Nowadays in the schools there are events called “Multiplication Festival” or “Division Festival” or “Subtraction Festival”, and so on, or “Festival of the Human Body” – using the word “Mahrajaan” for “Festival” in Arabic. These events may last for a day, or three days, or a week, during which the topic in question is discussed and explored. Some Islamic schools want to use this idea for Islamic purposes, so they might say for example, “Festival of Sincerity” so that for three days all topics on the radio and in the classrooms will deal with sincerity. They could also do “Festivals” on the topics of prayer or wudoo’, without specifying that this should be at a particular time of year. Is this allowed in Islam?
Praise be to Allaah.
We put this question to Shaykh Muhammad ibn Saalih al-‘Uthaymeen, may Allaah preserve him, who answered as follows:
There is nothing wrong with that, it is permissible, as it serves to motivate people.
Even though the word Mahrajaan is a Persian word which means a festival?
But the people are not taking it as a festival, it is just an occasion to motivate people and teach them about this thing.
Should we stipulate the condition that this event should not be held at the same time each year?
So that it does not become an Eid or religious festival?
(Yes), so that it does not become like an Eid or festival.
See Questions # 1130
If we Muslims hold events like this we should be careful to avoid using the word Mahrajaan so that people will not confuse them with the festivals of the Mushrikeen, even in name.
Mahrajaan is one of the festivals of the Majoos (Zoroastrians) and kuffaar who worship fire. The word Mahrajaan is composed of “mahar” meaning loyalty and “jaan” meaning power, so the whole word means, the power of loyalty. The origin of this festival is the celebration of the victory of the king Afridoon. It was also said that it was a celebration of the onset of the moderate weather of autumn. It could be that what we mentioned above (the king’s victory) coincided with the onset of the moderate weather of autumn and they continued to celebrate it. It is celebrated on October 26 in the ancient Syriac calendar. The festival lasts for six days, and the sixth day is al-Mahrajaan al-Kabeer (the Great Mahrajaan). On this date and on Nawrooz (Persian New Year) they used to exchange gifts of musk, amber, al-’ood al-hindi (a kind of perfume or incense), saffron and camphor. The Rightly-Guided Khaleefah ‘Umar ibn ‘Abd al-‘Azeez (may Allaah have mercy on him) abolished this festival when some of the Muslims celebrated it.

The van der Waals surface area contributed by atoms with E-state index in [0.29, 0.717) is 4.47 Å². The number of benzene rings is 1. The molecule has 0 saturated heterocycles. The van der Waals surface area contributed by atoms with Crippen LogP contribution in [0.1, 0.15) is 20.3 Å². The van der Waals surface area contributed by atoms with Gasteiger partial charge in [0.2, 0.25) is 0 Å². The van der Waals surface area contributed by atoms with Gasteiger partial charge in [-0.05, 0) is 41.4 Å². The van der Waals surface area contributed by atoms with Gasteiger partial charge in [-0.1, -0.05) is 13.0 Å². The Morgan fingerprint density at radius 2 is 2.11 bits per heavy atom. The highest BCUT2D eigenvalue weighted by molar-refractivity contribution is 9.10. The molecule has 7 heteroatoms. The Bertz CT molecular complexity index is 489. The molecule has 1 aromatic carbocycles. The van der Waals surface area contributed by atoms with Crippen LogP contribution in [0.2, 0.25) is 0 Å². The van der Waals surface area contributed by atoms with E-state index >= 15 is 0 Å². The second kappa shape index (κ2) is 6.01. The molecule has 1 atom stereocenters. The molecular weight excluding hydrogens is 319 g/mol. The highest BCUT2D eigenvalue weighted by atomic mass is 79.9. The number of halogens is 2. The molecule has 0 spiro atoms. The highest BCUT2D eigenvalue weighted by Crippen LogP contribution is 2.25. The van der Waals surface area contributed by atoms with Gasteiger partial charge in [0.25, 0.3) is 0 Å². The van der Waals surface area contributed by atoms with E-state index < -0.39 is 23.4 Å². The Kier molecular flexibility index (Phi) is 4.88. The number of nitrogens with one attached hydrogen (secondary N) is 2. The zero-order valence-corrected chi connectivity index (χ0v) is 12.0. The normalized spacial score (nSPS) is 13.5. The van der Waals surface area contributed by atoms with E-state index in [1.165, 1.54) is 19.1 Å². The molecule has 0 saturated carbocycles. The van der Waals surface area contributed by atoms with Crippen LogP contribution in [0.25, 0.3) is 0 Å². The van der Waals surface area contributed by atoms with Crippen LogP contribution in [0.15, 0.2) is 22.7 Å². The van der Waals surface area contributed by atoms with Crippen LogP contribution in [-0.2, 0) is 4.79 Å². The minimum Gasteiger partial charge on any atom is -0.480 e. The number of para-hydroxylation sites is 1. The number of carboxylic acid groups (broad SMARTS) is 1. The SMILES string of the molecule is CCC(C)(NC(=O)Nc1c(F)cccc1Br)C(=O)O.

One of the problems affecting the Muslims nowadays is the use
of the word Mahrajaan to describe many economic, cultural and social gatherings,
celebrations and events, even those that are held for the purposes of da’wah.
They call their events things like “Mahrajaan al-Thaqaafah (cultural festival”,
“Mahrajaan al-Tasawwuq (shopping festival)”, Mahrajaan al-Kutub (book festival),
Mahrajaan al-Da’wah (daw’ah festival). We see so many advertisements and hear
many expressions starting with this idolatrous expression Mahrajaan which is
the festival of the fire-worshippers.
(Reference: from the article A’yaad al-Kuffaar wa mawqif al-Muslim minhaa (The festivals of the Kuffaar and the Muslim’s attitude towards them), al-Bayaan magazine, no. 143).